- Lisa JacksonAdministrator, Environmental Protection Agency
Tell the EPA: Ban the pesticide that's killing bees
Since 2006, U.S. honey bee populations have been in precipitous decline, with some estimates suggesting losses as high as 30% per year. While that's terrible, the problem is far greater than just the destruction of a species. Without bees, a big piece of our food supply is in serious danger. Pollination by honey bees is key in cultivating the crops that produce a full one-third of our food.
Scientists have been scrambling to understand the crisis -- termed Colony Collapse Disorder -- but have yet to find a single, definitive cause. There are likely multiple interacting causes, and mounting evidence suggests that one widely used class of pesticides may be a critical factor.
One such chemical, called clothianidin, is produced by the German corporation Bayer CropScience. It is used as a treatment on crop seeds, including corn and canola, and works by expressing itself in the plants' pollen and nectar. Not coincidentally, these are honey bees' favorite sources of food.
Shockingly, no major independent study has verified the safety of this pesticide. While clothianidin has been used on corn -- the largest crop in the U.S. -- since 2003, it was officially approved by the Environmental Protection Agency last year on the basis of a single study, conducted by Bayer. However, recently leaked documents show that the study was actually debunked by the agency's own scientists, so the pesticide was effectively approved with no scientific backing.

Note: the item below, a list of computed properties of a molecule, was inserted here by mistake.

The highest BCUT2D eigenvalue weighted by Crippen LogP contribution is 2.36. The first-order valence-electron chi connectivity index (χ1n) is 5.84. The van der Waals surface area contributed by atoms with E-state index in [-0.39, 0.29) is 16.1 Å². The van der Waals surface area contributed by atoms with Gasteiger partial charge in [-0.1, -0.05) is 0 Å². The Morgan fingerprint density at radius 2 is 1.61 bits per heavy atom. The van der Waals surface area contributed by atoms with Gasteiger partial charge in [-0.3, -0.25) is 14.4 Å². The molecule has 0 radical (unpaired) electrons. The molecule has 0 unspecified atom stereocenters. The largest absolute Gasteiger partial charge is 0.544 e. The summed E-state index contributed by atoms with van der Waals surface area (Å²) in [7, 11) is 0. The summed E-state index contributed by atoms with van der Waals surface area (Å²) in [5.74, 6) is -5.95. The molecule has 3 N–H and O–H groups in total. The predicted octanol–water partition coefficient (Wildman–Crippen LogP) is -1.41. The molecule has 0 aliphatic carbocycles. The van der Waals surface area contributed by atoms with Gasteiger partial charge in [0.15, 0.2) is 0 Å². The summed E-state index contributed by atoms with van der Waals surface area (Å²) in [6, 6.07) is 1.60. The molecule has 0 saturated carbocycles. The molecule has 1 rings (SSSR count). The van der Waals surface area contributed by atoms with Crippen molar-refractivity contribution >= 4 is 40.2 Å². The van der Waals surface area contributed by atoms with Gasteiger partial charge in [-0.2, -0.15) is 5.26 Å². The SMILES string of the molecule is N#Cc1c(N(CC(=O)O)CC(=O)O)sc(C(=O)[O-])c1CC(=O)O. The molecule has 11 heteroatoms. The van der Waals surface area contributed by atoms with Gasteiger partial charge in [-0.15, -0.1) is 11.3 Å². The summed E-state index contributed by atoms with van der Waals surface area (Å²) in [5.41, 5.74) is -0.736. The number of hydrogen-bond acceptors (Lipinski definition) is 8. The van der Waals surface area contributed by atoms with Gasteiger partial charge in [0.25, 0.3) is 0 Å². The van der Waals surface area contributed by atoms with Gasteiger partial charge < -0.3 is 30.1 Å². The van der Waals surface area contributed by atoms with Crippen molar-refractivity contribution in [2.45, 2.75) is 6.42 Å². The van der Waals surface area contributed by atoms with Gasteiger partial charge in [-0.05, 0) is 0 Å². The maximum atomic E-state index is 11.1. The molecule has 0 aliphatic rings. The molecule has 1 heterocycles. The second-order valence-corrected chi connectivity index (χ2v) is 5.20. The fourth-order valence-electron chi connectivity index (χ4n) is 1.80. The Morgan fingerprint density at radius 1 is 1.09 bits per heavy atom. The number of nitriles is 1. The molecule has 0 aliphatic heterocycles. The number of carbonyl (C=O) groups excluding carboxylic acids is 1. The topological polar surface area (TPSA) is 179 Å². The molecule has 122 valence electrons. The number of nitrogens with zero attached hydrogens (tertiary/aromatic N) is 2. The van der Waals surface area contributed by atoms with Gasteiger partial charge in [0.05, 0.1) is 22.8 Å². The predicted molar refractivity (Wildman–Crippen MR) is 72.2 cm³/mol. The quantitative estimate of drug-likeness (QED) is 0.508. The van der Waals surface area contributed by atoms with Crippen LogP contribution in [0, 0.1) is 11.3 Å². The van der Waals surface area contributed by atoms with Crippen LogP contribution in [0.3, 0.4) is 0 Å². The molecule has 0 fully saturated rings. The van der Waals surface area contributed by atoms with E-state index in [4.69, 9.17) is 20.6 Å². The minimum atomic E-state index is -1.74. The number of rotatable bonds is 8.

It is outrageous that the E.P.A. is putting a vital species, the livelihoods of farmers and beekeepers, and our very food supply at risk just so Bayer can peddle its pesticide.
When clothianidin first came to market, there was little or no scientific review of its effect on the environment. The U.S. Environmental Protection Agency allowed "conditional registration" in 2003 but requested additional study to establish the safety of the chemical. Bayer, the producer of the chemical, conducted one such study, and without public notice, the E.P.A. granted unconditional use in early 2010.
But E.P.A. documents leaked at the end of last year expose a more sordid story. Agency scientists who reviewed Bayer's study determined that the evidence was by no means sound, and even downgraded the study to a level at which it should not have been allowed as the basis for an unconditional approval of the pesticide.
Additional independent studies have shown that neonicotinoid pesticides like clothianidin are highly toxic to honey bees, providing compelling evidence that they should be immediately taken off the market until the E.P.A. can conduct a full and valid scientific review.
This appears to be a case of the E.P.A. catering to the needs of a large chemical corporation at the expense of a lynchpin species in our ecosystem. France, Italy, Slovenia, and Germany -- the home of Bayer -- have already banned clothianidin.
The stakes are simply too high to continue the use of this chemical in the absence of any scientifically verified evidence that it is safe to use. Tell the E.P.A. to immediately prohibit the use of clothianidin and conduct a full scientific review to determine its impact on honey bee populations.
- Administrator, Environmental Protection Agency
The E.P.A. must immediately ban clothianidin and conduct a full, independently verified scientific review on the effect of the pesticide and other neonicotenoids' impact on honey bees and other non-target species.
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